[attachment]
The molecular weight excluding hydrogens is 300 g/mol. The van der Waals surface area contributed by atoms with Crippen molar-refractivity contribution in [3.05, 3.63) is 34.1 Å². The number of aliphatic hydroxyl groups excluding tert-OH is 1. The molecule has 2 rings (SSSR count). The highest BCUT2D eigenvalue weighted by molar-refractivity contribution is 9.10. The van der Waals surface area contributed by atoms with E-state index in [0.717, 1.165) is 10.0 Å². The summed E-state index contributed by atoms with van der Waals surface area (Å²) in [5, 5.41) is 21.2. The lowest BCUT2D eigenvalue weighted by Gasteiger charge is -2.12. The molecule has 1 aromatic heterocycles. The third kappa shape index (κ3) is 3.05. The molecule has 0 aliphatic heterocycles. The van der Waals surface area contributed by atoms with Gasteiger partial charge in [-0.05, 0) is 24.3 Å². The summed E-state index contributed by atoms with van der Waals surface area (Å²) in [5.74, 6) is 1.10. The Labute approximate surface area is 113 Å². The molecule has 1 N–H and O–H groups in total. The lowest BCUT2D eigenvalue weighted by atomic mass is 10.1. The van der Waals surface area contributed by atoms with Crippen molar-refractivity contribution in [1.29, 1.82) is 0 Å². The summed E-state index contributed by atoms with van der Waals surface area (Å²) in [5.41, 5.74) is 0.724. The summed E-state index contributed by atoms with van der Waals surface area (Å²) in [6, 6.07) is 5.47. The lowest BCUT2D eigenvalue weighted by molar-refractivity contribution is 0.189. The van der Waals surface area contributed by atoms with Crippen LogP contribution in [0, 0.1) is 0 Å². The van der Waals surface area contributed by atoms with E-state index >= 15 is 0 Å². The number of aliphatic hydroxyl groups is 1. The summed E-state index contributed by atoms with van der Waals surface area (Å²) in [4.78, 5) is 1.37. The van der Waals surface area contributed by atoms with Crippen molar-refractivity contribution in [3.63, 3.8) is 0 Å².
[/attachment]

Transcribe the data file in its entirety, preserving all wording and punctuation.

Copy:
The molecular weight excluding hydrogens is 300 g/mol. The van der Waals surface area contributed by atoms with Crippen molar-refractivity contribution in [3.05, 3.63) is 34.1 Å². The number of aliphatic hydroxyl groups excluding tert-OH is 1. The molecule has 2 rings (SSSR count). The highest BCUT2D eigenvalue weighted by molar-refractivity contribution is 9.10. The van der Waals surface area contributed by atoms with E-state index in [0.717, 1.165) is 10.0 Å². The summed E-state index contributed by atoms with van der Waals surface area (Å²) in [5, 5.41) is 21.2. The lowest BCUT2D eigenvalue weighted by Gasteiger charge is -2.12. The molecule has 1 aromatic heterocycles. The third kappa shape index (κ3) is 3.05. The molecule has 0 aliphatic heterocycles. The van der Waals surface area contributed by atoms with Gasteiger partial charge in [-0.05, 0) is 24.3 Å². The summed E-state index contributed by atoms with van der Waals surface area (Å²) in [5.74, 6) is 1.10. The Labute approximate surface area is 113 Å². The molecule has 1 N–H and O–H groups in total. The lowest BCUT2D eigenvalue weighted by atomic mass is 10.1. The van der Waals surface area contributed by atoms with Crippen molar-refractivity contribution in [1.29, 1.82) is 0 Å². The summed E-state index contributed by atoms with van der Waals surface area (Å²) in [5.41, 5.74) is 0.724. The summed E-state index contributed by atoms with van der Waals surface area (Å²) in [6, 6.07) is 5.47. The lowest BCUT2D eigenvalue weighted by molar-refractivity contribution is 0.189. The van der Waals surface area contributed by atoms with Crippen LogP contribution in [0, 0.1) is 0 Å². The van der Waals surface area contributed by atoms with E-state index >= 15 is 0 Å². The number of aliphatic hydroxyl groups is 1. The summed E-state index contributed by atoms with van der Waals surface area (Å²) in [4.78, 5) is 1.37. The van der Waals surface area contributed by atoms with Crippen molar-refractivity contribution in [3.63, 3.8) is 0 Å².